A week is rather a long time in modern studies
The European Union referendum, one of the biggest decisions the general public has been asked to take in recent times, has made this a challenging time to be a modern studies teacher.
Overall, the engagement from pupils was fantastic, in terms of the questions they asked and the discussions and debates they wanted to have. However, I wouldn’t describe it as fun when 16-year-olds are asking you “What happens now?” and “Why didn’t we get a say on our future?”
I don’t know how to answer in a positive manner – to try to explain to them that their futures might not be as secure or bright as we would like is heartbreaking. Then again, maybe it will be OK. We just do not know.
The pupils have been very astute in noticing what is happening around them and engaging with the coverage of Brexit, which is fantastic to see as a modern studies teacher. They want to know, for example, “Will this trigger a second independence referendum?”, “Will Scotland join with Northern Ireland?” and even “Will the Queen stop Brexit if she doesn’t want us to leave the EU?”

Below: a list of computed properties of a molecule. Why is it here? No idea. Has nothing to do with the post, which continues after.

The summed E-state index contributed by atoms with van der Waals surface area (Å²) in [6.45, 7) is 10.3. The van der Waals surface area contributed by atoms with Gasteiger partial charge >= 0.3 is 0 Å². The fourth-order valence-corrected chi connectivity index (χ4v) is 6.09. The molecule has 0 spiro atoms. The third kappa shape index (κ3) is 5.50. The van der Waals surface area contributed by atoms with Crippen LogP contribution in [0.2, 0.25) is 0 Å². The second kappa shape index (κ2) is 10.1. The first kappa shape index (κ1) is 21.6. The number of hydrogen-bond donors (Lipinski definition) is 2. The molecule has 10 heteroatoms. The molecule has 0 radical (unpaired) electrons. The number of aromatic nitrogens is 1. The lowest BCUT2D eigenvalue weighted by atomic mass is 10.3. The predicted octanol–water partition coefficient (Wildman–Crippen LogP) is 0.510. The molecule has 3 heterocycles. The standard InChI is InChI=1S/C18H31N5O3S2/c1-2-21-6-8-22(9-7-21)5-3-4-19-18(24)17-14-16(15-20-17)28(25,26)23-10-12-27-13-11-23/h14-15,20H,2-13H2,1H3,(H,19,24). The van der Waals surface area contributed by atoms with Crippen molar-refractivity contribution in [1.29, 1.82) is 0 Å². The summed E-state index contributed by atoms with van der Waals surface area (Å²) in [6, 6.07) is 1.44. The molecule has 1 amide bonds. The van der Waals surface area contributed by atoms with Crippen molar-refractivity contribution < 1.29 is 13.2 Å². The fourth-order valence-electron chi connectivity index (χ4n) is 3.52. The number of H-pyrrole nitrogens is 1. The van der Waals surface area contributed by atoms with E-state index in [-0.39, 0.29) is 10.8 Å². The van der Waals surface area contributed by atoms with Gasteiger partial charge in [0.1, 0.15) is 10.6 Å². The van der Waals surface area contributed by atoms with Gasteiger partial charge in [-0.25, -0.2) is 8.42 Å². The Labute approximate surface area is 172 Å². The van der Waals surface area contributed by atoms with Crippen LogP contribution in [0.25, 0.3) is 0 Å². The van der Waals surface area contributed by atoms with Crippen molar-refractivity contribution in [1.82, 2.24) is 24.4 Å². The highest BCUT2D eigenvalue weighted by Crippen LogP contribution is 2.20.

All interesting and valid questions. But with no answers and no other examples on which to draw, trying to provide even a guess is incredibly difficult. Working out simple ways of explaining the stock markets and why the pound has crashed to its lowest level in 30-odd years is hardly straightforward. With the summer break upon us, pupils want to know why it will cost more to go on holiday and to visit relatives in other countries.
Attempting to stay professional and impartial is not easy when you are aware that there are no answers to pupils’ questions. There is a clear anxiety and nervousness in their enquiries and the uncertainty about their futures is clearly concerning them. At a time when the political parties of the UK seem to be experiencing change on an hourly basis, and when we have no clear path of progress, our classroom resources on democracy will certainly be changing rather rapidly.
There are angry, anxious and perplexed pupils who do not understand why, given such a momentous decision that will have major impacts on their future, they were not allowed to have a voice. So it is not a fun time to be a modern studies teacher, as I cannot give any guidance or reassurance on what will lie ahead for them.
Of course, the outcome has not been set in stone and, as they say, a week is a long time in politics. But these are unprecedented times – the week after 23 June was a very long one indeed.
Sarah Tennant is a modern studies teacher